Taxonomy term

july 2017

Evidence of devastating drought found beneath the Dead Sea

The Dead Sea, a landlocked lake bordered by Israel, Jordan and Palestine, is nearly 10 times saltier than the ocean. And it’s getting saltier. Since the beginning of the 20th century, the water level has dropped by nearly 30 meters, largely because of diversions of the Jordan River, the lake’s primary tributary and the arid region’s main source of fresh water.

31 Jul 2017

Eavesdropping on Old Faithful

The Old Faithful geyser in Yellowstone National Park has erupted predictably within a 10-minute window every hour for more than 150 years, but the inner workings that power its regular 30-meter-high eruptive plumes are largely still a mystery. Recent monitoring of the gusher is revealing new secrets about its plumbing system, which may help the National Park Service plan for future infrastructure expansions around the popular attraction.

28 Jul 2017

Geomedia: Books: Earth faces challenges, but are they tipping points?

The 2016 book, “Tipping Point for Planet Earth,” by paleoecologists Anthony D. Barnosky and Elizabeth A. Hadly, is a serious book on a serious topic, and a well-written, one-stop resource for anyone who wants to understand a host of looming problems. The book focuses on the alarming number of worrisome planetary trends now underway, mainly as a result of the convergence of population growth and human-induced global warming. Chapters cover people (population growth), “stuff” (increased purchases of material goods), storms, hunger, thirst (failing water supplies, clean or not), toxins, disease and war. These trends have merited serious attention from environmental scientists and deserve the same from politicians. Whether they are tipping points, however, is a point of contention.

27 Jul 2017

Nineteenth-century cows muddied Southern California continental shelf

When offshore ecosystems deteriorate, scientists often look at changing ocean conditions, urban runoff or fishing as potential explanations. Cows usually don’t come to mind. But new research investigating the seafloor off the coast of Los Angeles suggests that 19th-century cattle, despite their terrestrial lifestyle, left a lasting impact on the underwater habitat there.

26 Jul 2017

Delusions of grandeur in building a low-carbon future

Traditional macroeconomic models provide an unstable foundation for decision-making when planning for a low-carbon future. To maximize our ability to achieve our future energy, climate and economic goals, economic modeling concepts must be improved.
25 Jul 2017

Complex Kaikoura earthquake forces rethink of multifault ruptures

Just after midnight on Nov. 14, 2016, the northern end of New Zealand’s South Island was hit by a magnitude-7.8 earthquake. Epicentered about 60 kilometers southwest of the popular tourist town of Kaikoura, the quake was the strongest the area had seen since the 1855 magnitude-8.2 Wairarapa quake struck the Cook Strait. The Kaikoura quake led to two deaths as well as extensive damage to roads, rails and buildings.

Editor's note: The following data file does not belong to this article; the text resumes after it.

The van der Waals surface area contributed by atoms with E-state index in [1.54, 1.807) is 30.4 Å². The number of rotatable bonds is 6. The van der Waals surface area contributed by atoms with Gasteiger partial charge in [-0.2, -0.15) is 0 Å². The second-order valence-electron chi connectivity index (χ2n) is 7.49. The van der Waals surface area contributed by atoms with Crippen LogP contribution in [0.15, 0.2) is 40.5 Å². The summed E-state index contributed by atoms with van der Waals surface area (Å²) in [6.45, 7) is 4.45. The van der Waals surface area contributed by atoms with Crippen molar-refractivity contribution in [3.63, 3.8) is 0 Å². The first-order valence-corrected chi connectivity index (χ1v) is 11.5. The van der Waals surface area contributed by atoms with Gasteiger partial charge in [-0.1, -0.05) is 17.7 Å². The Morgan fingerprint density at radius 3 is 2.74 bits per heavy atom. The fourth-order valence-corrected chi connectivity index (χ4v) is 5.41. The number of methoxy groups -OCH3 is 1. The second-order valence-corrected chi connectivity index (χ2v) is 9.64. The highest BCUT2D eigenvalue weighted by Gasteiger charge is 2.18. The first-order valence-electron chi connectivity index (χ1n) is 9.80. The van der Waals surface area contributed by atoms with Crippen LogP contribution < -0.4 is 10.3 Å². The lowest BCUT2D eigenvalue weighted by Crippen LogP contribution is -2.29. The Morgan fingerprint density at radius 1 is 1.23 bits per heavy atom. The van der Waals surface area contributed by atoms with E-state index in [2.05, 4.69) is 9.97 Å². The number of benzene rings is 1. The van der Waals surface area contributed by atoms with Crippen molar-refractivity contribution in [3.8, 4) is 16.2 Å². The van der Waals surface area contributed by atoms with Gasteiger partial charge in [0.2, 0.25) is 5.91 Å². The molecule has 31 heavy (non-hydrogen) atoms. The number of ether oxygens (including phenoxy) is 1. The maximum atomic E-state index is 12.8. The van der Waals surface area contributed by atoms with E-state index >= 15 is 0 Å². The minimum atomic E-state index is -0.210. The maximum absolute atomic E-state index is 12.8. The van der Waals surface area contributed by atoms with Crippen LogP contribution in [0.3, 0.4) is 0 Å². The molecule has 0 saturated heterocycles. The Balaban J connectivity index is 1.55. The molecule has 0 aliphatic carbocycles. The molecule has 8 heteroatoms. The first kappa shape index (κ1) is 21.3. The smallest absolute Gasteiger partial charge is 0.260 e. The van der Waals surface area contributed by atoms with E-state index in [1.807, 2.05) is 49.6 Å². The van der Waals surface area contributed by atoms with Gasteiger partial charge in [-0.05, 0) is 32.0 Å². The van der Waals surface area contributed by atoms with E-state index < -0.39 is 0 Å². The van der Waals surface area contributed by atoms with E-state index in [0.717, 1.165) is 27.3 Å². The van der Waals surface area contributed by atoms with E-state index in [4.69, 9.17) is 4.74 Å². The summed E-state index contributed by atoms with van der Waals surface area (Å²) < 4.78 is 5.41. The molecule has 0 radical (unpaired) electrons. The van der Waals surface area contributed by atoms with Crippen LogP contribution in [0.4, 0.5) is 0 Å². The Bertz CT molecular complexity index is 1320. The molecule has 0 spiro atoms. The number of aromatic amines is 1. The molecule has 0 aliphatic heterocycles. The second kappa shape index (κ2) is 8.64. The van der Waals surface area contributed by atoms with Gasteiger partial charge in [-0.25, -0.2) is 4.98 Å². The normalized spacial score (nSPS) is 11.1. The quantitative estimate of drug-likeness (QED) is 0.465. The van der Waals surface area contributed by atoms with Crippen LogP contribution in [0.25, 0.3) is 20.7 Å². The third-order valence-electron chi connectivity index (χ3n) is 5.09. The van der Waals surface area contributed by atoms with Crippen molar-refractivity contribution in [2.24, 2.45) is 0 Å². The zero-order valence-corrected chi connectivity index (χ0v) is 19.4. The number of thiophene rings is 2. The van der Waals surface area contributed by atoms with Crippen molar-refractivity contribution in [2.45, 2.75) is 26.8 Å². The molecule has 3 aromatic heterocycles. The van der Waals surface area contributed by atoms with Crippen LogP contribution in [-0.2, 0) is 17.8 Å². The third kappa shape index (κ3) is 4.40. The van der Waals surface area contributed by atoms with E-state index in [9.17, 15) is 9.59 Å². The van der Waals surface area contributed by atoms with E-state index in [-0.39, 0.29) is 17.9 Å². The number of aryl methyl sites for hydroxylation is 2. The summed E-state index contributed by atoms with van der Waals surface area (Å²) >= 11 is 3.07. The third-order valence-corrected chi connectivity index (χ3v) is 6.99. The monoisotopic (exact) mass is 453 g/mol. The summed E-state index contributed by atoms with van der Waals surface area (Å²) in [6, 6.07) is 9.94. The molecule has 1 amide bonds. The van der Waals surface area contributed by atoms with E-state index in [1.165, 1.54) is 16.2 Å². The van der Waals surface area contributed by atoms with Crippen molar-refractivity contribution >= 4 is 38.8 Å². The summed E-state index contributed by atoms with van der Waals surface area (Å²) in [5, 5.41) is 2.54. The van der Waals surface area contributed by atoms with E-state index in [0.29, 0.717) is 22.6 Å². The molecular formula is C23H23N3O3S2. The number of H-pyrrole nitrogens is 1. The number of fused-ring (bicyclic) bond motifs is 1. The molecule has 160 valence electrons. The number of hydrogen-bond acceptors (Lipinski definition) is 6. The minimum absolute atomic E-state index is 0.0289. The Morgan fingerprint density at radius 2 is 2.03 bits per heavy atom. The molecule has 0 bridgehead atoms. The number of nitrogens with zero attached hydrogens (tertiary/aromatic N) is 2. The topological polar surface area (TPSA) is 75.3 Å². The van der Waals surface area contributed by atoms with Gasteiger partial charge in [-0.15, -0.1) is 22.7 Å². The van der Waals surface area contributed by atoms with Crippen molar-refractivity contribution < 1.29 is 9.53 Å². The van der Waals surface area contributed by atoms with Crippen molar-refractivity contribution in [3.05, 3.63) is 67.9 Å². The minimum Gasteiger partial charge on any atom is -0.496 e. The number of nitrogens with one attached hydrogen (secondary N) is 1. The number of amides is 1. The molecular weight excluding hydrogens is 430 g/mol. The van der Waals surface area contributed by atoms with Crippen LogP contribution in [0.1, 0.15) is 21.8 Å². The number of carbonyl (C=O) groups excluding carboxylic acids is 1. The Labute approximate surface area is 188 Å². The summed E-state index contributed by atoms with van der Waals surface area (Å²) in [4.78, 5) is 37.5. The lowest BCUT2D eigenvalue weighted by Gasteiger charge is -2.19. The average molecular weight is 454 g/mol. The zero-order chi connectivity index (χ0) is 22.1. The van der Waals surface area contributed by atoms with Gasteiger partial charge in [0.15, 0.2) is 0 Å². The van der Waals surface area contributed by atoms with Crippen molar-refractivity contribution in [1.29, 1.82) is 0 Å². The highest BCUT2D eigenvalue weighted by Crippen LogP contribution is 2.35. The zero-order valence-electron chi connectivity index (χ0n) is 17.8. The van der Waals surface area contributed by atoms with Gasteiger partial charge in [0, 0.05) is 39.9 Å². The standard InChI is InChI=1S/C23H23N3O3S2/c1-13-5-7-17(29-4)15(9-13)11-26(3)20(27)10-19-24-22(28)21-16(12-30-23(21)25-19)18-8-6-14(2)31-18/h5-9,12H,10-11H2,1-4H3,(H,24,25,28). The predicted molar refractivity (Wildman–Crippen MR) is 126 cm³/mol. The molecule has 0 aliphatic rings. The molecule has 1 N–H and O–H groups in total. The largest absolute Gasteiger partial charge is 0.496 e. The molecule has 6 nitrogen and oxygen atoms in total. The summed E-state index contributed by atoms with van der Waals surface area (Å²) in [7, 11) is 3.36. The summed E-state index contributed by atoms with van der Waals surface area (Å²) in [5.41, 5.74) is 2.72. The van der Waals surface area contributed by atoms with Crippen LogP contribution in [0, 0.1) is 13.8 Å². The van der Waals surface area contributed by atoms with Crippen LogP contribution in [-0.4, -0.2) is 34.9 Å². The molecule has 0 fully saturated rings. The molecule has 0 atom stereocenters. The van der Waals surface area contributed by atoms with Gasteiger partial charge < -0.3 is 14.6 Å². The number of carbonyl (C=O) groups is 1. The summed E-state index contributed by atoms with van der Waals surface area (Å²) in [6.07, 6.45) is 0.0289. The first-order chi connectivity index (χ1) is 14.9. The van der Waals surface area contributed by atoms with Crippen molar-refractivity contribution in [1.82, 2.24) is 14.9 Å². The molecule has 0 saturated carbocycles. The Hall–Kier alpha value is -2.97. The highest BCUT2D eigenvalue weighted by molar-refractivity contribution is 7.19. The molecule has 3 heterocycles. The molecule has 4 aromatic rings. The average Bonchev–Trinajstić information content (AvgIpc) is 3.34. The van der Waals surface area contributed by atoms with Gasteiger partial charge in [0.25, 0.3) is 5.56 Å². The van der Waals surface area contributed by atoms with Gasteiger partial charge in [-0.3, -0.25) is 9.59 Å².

24 Jul 2017

Earth-like exoplanet shows signs of supporting life

A recently discovered exoplanet 40 light-years from Earth appears to orbit its home star at a distance suggesting it could support liquid water. The planet, dubbed LHS 1140b and reported in a study in Nature, is located in the constellation Cetus and orbits a red dwarf star. The rocky planet is 10 times closer to its star than Earth is to the sun, but the red dwarf only puts out a fraction of the light that the sun does, meaning LHS 1140b lies in the middle of the habitable zone around the star.

24 Jul 2017

Lidar sheds light on roadside rockfall hazard

Rockfalls represent a significant hazard on many U.S. roadways that wind through steep terrain. But with money tight for roadside hazard mitigation, engineers are looking for more efficient ways to assess where and when unstable slopes could give way. In a new study, researchers suggest that lidar might be a cost-effective solution.

21 Jul 2017

Horned dinosaur find a first for eastern North America

Fossils of horned dinosaurs called ceratopsids, the group that includes Triceratops, are usually found in either western North America or Asia. But the discovery of a single ceratopsid tooth in Mississippi, reported in a new study in PeerJ, hints that this group spread into new territory at the tail end of the Mesozoic Era — just prior to going extinct.

20 Jul 2017

Massive trove of dinosaur tracks cataloged in Australia

In a remote region of Western Australia, paleontologists have documented the world’s most diverse assemblage of dinosaur tracks. The scientists found preserved in Early Cretaceous rocks thousands of tracks, 150 of which can be assigned to at least 11, and possibly as many as 21, different known track types representing theropods, sauropods, ornithopods and armored thyreophorans.

18 Jul 2017

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